The Big One?
Every couple of months, I get a copy of the magazine Emergency Management delivered to my inbox at work. Now, I’m not usually one for paper magazines, and I generally find the content of emergency management-type magazines to generally be lots of rah-rah and advertisement (bleh), but Emergency Management isn’t so bad. On top of that, they’ve got a robust website and have delved into social media pretty heavily (posting new stories to Twitter and curating an entire stable of blogs). And it’s free.
In this month’s edition, and online apparently, Valerie Lucus had a pretty interesting article on how H1N1 influenza forced UC Davis to rethink their pandemic plans. She brings up a point I’ve danced around for the last few months, but feel pretty strongly about: our pandemic plans were not very well designed. They were written with H5N1 in mind, and tied almost exclusively to the WHO pandemic levels (some places, I’m sure, added the CDC’s Pandemic Severity Index, but probably not all).
Case in point, and one of Ms. Lucus’ examples; many places had plans to institute drastic social distancing measures when WHO raised the pandemic level to 5, like closing schools and canceling sporting events. The reality is that we hit level 5 with only a handful of cases in this country. I’ve talked about this before, back when we were just trying to figure things out, about the ineffectiveness of the pandemic level system.
This article, though, takes that thinking to the next level. It says that we planned for the worst possible situation, with the intention to “roll back” our response to match the pandemic (which in my mind is totally defensible). And planning for the worst case scenario is the easiest, in my mind. Give it everything, shut everything down, 12-hour shifts, activate volunteers, altered standards of care, the whole nine yards. Alternatively, we already knew the plan for a normal flu season–basically, do nothing.
The real tough decisions, though, were in the middle of those two. What do you do for a flu that’s spreading like wildfire…somewhere else? What do you for a flu that’s about the same as seasonal flu, but carries the weight of the pandemic moniker? If Houston and San Diego were closing schools, should we?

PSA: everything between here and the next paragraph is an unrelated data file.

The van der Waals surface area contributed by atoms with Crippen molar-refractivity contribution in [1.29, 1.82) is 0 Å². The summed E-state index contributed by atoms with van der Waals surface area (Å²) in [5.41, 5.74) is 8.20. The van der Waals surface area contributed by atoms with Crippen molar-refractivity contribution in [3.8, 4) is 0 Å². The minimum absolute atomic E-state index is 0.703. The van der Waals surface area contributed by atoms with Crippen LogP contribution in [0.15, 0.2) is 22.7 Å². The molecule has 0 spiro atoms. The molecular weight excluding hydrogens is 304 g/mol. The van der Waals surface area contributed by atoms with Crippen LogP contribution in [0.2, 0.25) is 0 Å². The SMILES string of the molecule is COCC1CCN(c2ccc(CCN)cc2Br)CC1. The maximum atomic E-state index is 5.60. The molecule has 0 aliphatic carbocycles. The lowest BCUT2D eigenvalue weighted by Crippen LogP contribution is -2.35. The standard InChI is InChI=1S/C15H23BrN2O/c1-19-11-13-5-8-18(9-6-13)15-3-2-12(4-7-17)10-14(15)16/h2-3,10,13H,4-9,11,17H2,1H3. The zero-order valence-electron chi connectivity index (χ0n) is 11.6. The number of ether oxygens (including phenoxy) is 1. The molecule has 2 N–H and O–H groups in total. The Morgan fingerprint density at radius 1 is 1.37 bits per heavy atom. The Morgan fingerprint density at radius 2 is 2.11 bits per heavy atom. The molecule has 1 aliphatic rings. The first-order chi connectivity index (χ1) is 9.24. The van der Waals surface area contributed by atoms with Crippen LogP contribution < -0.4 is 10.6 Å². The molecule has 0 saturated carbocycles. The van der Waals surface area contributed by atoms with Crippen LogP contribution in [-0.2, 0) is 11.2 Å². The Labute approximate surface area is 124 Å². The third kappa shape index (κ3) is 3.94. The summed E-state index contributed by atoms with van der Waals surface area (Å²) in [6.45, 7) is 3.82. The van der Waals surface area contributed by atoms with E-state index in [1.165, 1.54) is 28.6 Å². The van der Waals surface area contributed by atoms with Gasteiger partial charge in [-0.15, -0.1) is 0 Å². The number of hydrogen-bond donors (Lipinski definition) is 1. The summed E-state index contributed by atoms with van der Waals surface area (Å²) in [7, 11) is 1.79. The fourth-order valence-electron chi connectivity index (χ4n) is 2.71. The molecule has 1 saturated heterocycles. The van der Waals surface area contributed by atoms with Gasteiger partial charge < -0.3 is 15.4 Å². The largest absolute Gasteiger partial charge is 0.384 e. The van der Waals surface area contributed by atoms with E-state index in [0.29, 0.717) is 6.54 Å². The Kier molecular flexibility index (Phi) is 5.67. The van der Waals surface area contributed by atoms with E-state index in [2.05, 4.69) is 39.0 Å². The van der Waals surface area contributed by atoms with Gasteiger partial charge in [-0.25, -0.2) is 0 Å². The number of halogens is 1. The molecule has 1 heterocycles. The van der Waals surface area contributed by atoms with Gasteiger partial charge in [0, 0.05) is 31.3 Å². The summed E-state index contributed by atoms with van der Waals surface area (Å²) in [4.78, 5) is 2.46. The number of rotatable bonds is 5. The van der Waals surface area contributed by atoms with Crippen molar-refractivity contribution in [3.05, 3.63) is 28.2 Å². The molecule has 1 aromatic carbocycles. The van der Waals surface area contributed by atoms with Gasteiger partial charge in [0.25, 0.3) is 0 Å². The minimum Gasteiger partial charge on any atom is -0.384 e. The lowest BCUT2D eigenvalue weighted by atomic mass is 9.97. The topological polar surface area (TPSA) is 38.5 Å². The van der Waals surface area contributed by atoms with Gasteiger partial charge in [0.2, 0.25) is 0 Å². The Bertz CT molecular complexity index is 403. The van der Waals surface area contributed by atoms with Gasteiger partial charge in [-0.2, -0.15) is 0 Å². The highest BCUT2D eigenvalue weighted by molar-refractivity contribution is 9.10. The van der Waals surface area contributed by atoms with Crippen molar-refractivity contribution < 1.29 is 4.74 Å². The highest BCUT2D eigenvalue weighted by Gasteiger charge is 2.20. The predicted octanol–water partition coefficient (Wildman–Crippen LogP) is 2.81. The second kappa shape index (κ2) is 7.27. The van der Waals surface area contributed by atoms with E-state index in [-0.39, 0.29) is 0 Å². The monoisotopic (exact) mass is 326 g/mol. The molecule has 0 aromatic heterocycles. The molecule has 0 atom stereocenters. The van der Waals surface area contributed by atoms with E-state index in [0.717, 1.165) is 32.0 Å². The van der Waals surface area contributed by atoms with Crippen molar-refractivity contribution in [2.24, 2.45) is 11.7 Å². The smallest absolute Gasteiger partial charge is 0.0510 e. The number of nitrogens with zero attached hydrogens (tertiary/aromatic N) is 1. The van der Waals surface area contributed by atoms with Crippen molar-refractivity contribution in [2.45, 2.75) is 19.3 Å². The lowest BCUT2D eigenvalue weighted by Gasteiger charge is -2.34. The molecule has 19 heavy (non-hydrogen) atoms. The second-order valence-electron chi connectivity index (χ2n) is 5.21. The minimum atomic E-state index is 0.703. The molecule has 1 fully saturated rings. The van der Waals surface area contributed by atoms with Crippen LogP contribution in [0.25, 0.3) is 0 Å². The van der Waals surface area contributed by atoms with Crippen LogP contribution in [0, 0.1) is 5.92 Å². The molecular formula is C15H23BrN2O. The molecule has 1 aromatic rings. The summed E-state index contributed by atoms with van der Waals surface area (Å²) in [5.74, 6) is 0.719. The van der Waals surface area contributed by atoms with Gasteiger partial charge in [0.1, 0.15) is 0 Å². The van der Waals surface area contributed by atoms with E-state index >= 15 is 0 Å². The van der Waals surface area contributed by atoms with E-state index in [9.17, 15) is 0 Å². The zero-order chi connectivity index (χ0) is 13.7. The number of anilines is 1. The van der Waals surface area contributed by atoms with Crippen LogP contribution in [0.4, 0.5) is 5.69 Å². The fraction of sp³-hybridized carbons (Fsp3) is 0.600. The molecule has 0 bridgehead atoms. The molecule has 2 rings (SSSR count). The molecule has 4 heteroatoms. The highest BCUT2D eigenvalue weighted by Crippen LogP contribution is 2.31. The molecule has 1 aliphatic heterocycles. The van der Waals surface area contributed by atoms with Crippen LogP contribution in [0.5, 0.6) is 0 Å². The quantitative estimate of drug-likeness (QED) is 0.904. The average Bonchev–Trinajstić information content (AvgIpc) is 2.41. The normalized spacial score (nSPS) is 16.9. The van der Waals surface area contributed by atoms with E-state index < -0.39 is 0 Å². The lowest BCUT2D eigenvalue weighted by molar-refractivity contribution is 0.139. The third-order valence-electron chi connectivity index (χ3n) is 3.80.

No one had talked about that before. Scratch that, no one I talked to talked about that. We all happily talked about how the government would shut everything down and save the world. Then it happened, and we were forced to make those critical decisions in the heat of the moment–which is EXACTLY what we were supposed to have avoided with all of that pre-planning.
Like I said above, though, everything we did was totally defensible. It was right at the time. The problem is that we’d never had to plan for a pandemic before. Thanks to CRI, we’re ready as all get-out for an anthrax attack (which, if you ask me, is why everyone’s first planning response was to set up PODs–when all you’ve got is a hammer, everything looks very much like a nail), but no one talked about how specifically we could roll back those bludgeoning 1918-like response plans. What were the triggers that should have kicked it into a higher level of response?
When everyone rewrites their pandemic plan this spring, remember these lessons. Planning for the worst case is the easiest; planning for the best case is next easiest; figuring out the middle is the really difficult part. With that in mind, write your plans from the bottom up. What constitutes the best case scenario? What triggers would cause you to respond more aggressively? Even more aggressively? Now, what does the worst case scenario look like? Build plans for each level of the response.
Sure it’s more writing and more exercising. But if we planned from the bottom up, instead of the top down, this spring might have been filled with fewer late night meetings and panicked conference calls.